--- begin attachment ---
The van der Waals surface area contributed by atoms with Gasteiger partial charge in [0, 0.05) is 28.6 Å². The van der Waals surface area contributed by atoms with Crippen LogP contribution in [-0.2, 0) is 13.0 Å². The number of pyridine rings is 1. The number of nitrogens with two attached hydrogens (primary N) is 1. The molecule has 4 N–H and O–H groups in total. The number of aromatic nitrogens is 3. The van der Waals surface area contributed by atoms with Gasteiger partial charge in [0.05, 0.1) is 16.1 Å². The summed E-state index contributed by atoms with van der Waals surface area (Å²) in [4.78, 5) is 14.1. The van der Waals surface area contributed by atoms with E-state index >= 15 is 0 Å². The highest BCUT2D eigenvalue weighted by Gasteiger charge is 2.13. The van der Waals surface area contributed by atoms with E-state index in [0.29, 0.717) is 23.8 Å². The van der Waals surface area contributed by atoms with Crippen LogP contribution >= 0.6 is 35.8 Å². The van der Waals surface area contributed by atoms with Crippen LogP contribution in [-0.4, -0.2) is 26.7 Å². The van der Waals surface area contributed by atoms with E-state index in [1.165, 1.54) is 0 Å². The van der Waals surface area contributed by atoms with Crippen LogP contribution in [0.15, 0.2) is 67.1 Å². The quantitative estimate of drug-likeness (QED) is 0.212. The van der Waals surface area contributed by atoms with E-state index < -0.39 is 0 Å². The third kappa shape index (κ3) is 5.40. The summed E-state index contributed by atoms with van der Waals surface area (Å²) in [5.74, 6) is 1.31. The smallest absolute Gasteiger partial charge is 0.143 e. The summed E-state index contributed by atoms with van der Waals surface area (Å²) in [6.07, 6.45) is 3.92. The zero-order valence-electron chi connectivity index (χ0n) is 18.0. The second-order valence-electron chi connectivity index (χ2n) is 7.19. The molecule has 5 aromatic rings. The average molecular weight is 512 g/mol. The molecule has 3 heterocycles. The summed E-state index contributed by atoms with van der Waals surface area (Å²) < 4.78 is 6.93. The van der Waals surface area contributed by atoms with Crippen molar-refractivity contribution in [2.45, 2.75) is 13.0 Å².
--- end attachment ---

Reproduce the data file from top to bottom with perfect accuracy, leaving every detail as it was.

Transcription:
The van der Waals surface area contributed by atoms with Gasteiger partial charge in [0, 0.05) is 28.6 Å². The van der Waals surface area contributed by atoms with Crippen LogP contribution in [-0.2, 0) is 13.0 Å². The number of pyridine rings is 1. The number of nitrogens with two attached hydrogens (primary N) is 1. The molecule has 4 N–H and O–H groups in total. The number of aromatic nitrogens is 3. The van der Waals surface area contributed by atoms with Gasteiger partial charge in [0.05, 0.1) is 16.1 Å². The summed E-state index contributed by atoms with van der Waals surface area (Å²) in [4.78, 5) is 14.1. The van der Waals surface area contributed by atoms with E-state index >= 15 is 0 Å². The highest BCUT2D eigenvalue weighted by Gasteiger charge is 2.13. The van der Waals surface area contributed by atoms with E-state index in [0.29, 0.717) is 23.8 Å². The van der Waals surface area contributed by atoms with Crippen LogP contribution >= 0.6 is 35.8 Å². The van der Waals surface area contributed by atoms with Crippen LogP contribution in [-0.4, -0.2) is 26.7 Å². The van der Waals surface area contributed by atoms with E-state index in [1.165, 1.54) is 0 Å². The van der Waals surface area contributed by atoms with Crippen LogP contribution in [0.15, 0.2) is 67.1 Å². The quantitative estimate of drug-likeness (QED) is 0.212. The van der Waals surface area contributed by atoms with E-state index < -0.39 is 0 Å². The third kappa shape index (κ3) is 5.40. The summed E-state index contributed by atoms with van der Waals surface area (Å²) in [5.74, 6) is 1.31. The smallest absolute Gasteiger partial charge is 0.143 e. The summed E-state index contributed by atoms with van der Waals surface area (Å²) in [6.07, 6.45) is 3.92. The zero-order valence-electron chi connectivity index (χ0n) is 18.0. The second-order valence-electron chi connectivity index (χ2n) is 7.19. The molecule has 5 aromatic rings. The average molecular weight is 512 g/mol. The molecule has 3 heterocycles. The summed E-state index contributed by atoms with van der Waals surface area (Å²) < 4.78 is 6.93. The van der Waals surface area contributed by atoms with Crippen molar-refractivity contribution in [2.45, 2.75) is 13.0 Å².